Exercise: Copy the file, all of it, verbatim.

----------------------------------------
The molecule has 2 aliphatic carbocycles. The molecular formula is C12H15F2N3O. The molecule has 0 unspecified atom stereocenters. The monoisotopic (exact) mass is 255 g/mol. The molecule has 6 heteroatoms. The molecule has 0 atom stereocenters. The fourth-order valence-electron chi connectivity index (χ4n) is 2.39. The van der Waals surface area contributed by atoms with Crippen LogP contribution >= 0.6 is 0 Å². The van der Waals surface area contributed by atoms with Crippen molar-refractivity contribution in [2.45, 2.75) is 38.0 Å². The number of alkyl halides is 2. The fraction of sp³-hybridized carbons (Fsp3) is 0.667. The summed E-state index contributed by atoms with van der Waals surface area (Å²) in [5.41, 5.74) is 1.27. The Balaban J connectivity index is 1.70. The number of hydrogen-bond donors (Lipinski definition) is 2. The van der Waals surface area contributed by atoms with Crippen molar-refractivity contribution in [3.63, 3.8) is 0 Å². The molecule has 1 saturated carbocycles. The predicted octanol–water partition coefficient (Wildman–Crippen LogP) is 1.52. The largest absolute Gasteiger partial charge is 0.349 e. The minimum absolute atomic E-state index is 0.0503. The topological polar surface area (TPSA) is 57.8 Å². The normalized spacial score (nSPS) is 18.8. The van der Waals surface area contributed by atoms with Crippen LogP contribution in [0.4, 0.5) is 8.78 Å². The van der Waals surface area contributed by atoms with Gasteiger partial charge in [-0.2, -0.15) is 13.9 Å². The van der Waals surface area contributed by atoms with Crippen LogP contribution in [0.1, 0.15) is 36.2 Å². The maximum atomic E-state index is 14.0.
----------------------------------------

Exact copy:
The molecule has 2 aliphatic carbocycles. The molecular formula is C12H15F2N3O. The molecule has 0 unspecified atom stereocenters. The monoisotopic (exact) mass is 255 g/mol. The molecule has 6 heteroatoms. The molecule has 0 atom stereocenters. The fourth-order valence-electron chi connectivity index (χ4n) is 2.39. The van der Waals surface area contributed by atoms with Crippen LogP contribution >= 0.6 is 0 Å². The van der Waals surface area contributed by atoms with Crippen molar-refractivity contribution in [2.45, 2.75) is 38.0 Å². The number of alkyl halides is 2. The fraction of sp³-hybridized carbons (Fsp3) is 0.667. The summed E-state index contributed by atoms with van der Waals surface area (Å²) in [5.41, 5.74) is 1.27. The Balaban J connectivity index is 1.70. The number of hydrogen-bond donors (Lipinski definition) is 2. The van der Waals surface area contributed by atoms with Crippen molar-refractivity contribution in [3.63, 3.8) is 0 Å². The molecule has 1 saturated carbocycles. The predicted octanol–water partition coefficient (Wildman–Crippen LogP) is 1.52. The largest absolute Gasteiger partial charge is 0.349 e. The minimum absolute atomic E-state index is 0.0503. The topological polar surface area (TPSA) is 57.8 Å². The normalized spacial score (nSPS) is 18.8. The van der Waals surface area contributed by atoms with Crippen LogP contribution in [0.4, 0.5) is 8.78 Å². The van der Waals surface area contributed by atoms with Gasteiger partial charge in [-0.2, -0.15) is 13.9 Å². The van der Waals surface area contributed by atoms with Crippen LogP contribution in [0.1, 0.15) is 36.2 Å². The maximum atomic E-state index is 14.0.